“Roygbiv,” featured on the seminal album Music Has the Right to Children, is a mesmerizing and evocative offering from electronic duo Boards of Canada. Released in 1998, both this song and the album that bore it are regarded as classics in the world of electronic music, and for good reason.
The title “Roygbiv,” for those unfamiliar with spectrographic nomenclature, is a reference to the colors of the rainbow (Red, Orange, Yellow, Green, Blue, Indigo, Violet) that’s perfectly coupled to this upbeat yet atmospheric track. Its warm synth tones, deeply saturated piano samples, and relaxed yet driving rhythm together evoke a wistful, nostalgic feeling that perfectly encapsulates the album’s self-purported purpose of being a sonic journey into childhood memory.
That appeal to memory is part of what makes “Roygbiv,” and Music Has the Right to Children as a whole, truly remarkable. The album is a cleverly constructed dive into an ambient and experimental EDM refined via charming pop sensibilities to evoke a sense of nostalgia and longing. The layers of melodies and textures intertwine to form a tapestry that feels both comforting and slightly melancholic. It’s as if the music is inviting the listener to reminisce, calling to mind memories of simpler times and carefree moments.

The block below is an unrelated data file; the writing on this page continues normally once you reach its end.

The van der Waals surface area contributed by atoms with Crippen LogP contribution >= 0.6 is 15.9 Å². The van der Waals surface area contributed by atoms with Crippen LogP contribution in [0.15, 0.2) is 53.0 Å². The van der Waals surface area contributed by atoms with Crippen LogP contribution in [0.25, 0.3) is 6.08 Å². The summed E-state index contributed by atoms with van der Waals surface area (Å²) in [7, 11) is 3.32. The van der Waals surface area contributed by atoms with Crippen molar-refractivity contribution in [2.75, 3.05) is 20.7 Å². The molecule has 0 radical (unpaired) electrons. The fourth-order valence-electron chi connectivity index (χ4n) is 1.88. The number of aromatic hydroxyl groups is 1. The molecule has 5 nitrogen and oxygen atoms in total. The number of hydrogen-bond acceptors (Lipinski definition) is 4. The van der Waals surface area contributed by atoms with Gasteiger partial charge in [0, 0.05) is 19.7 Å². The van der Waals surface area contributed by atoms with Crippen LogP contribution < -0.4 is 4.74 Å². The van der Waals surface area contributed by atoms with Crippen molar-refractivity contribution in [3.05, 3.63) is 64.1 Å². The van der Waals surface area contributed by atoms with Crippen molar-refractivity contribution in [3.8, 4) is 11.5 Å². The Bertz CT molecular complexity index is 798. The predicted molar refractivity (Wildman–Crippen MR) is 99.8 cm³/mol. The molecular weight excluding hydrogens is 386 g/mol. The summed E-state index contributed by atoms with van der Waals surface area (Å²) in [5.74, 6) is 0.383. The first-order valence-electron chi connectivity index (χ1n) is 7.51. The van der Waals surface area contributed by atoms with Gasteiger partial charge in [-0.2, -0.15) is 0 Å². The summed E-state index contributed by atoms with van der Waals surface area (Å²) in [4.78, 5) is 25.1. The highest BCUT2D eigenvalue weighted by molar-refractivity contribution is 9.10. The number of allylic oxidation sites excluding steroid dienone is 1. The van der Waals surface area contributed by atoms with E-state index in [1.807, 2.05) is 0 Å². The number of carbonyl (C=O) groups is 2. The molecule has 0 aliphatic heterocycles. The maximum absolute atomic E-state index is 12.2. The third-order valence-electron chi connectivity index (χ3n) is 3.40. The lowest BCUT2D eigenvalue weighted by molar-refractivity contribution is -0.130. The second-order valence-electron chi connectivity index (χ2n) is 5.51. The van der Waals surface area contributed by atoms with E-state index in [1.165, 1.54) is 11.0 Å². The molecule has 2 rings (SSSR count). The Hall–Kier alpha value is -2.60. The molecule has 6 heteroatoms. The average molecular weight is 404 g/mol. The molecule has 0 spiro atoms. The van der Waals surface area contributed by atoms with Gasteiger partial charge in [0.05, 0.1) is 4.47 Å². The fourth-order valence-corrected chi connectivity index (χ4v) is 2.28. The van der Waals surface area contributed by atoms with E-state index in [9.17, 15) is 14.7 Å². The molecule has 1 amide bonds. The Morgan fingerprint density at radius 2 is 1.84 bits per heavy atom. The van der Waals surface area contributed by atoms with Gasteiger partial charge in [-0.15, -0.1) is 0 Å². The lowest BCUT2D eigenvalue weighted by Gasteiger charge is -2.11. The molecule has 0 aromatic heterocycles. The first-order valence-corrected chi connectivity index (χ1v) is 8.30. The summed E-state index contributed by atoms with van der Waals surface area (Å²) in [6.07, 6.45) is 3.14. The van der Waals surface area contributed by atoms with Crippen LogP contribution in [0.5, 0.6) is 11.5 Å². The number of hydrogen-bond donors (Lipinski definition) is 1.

“Roygbiv” encapsulates Boards of Canada’s unique fusion of ambient sound, downtempo, and IDM (Intelligent Dance Music). Much like it parent album, it’s a musical artefact that rewards repeated listening, each playthrough revealing new nuances and subtleties within its dovetailing layers. Pair that conceptual depth to some sterling melodic ear-candy, and you’re left with a track that sounds as fresh today as it did 25 years ago.
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